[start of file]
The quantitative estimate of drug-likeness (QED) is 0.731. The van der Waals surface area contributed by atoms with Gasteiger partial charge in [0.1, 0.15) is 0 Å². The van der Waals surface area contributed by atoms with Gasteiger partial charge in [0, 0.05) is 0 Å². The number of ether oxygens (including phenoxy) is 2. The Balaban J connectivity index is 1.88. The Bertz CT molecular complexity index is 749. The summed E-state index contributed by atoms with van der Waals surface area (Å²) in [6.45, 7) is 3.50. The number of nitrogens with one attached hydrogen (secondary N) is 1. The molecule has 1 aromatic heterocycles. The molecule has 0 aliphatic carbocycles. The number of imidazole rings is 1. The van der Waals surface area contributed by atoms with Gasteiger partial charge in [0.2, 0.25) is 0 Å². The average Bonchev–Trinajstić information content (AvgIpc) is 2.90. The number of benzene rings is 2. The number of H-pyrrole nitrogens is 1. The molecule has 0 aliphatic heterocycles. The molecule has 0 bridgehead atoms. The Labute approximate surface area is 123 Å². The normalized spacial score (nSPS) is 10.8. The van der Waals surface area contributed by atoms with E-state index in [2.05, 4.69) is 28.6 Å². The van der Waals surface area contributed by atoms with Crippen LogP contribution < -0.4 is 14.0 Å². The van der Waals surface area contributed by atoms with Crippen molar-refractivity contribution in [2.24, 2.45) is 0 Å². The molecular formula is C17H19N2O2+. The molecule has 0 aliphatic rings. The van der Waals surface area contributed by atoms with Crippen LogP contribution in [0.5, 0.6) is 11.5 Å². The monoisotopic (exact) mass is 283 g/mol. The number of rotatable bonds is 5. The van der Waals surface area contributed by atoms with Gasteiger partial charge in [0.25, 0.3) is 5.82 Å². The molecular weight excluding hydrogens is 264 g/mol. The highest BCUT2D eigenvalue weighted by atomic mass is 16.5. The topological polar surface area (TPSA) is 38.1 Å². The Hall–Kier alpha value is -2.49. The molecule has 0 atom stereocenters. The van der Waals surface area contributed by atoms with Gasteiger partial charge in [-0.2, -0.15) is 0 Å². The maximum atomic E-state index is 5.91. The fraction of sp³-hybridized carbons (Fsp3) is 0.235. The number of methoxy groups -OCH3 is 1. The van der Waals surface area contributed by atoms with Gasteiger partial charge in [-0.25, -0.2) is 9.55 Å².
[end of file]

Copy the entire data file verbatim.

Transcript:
The quantitative estimate of drug-likeness (QED) is 0.731. The van der Waals surface area contributed by atoms with Gasteiger partial charge in [0.1, 0.15) is 0 Å². The van der Waals surface area contributed by atoms with Gasteiger partial charge in [0, 0.05) is 0 Å². The number of ether oxygens (including phenoxy) is 2. The Balaban J connectivity index is 1.88. The Bertz CT molecular complexity index is 749. The summed E-state index contributed by atoms with van der Waals surface area (Å²) in [6.45, 7) is 3.50. The number of nitrogens with one attached hydrogen (secondary N) is 1. The molecule has 1 aromatic heterocycles. The molecule has 0 aliphatic carbocycles. The number of imidazole rings is 1. The van der Waals surface area contributed by atoms with Gasteiger partial charge in [0.2, 0.25) is 0 Å². The average Bonchev–Trinajstić information content (AvgIpc) is 2.90. The number of benzene rings is 2. The number of H-pyrrole nitrogens is 1. The molecule has 0 aliphatic heterocycles. The molecule has 0 bridgehead atoms. The Labute approximate surface area is 123 Å². The normalized spacial score (nSPS) is 10.8. The van der Waals surface area contributed by atoms with E-state index in [2.05, 4.69) is 28.6 Å². The van der Waals surface area contributed by atoms with Crippen LogP contribution < -0.4 is 14.0 Å². The van der Waals surface area contributed by atoms with Crippen molar-refractivity contribution in [2.24, 2.45) is 0 Å². The molecular formula is C17H19N2O2+. The molecule has 0 aliphatic rings. The van der Waals surface area contributed by atoms with Crippen LogP contribution in [0.5, 0.6) is 11.5 Å². The monoisotopic (exact) mass is 283 g/mol. The number of rotatable bonds is 5. The van der Waals surface area contributed by atoms with Gasteiger partial charge in [0.25, 0.3) is 5.82 Å². The molecular weight excluding hydrogens is 264 g/mol. The highest BCUT2D eigenvalue weighted by atomic mass is 16.5. The topological polar surface area (TPSA) is 38.1 Å². The Hall–Kier alpha value is -2.49. The molecule has 0 atom stereocenters. The van der Waals surface area contributed by atoms with Gasteiger partial charge in [-0.2, -0.15) is 0 Å². The maximum atomic E-state index is 5.91. The fraction of sp³-hybridized carbons (Fsp3) is 0.235. The number of methoxy groups -OCH3 is 1. The van der Waals surface area contributed by atoms with Gasteiger partial charge in [-0.25, -0.2) is 9.55 Å².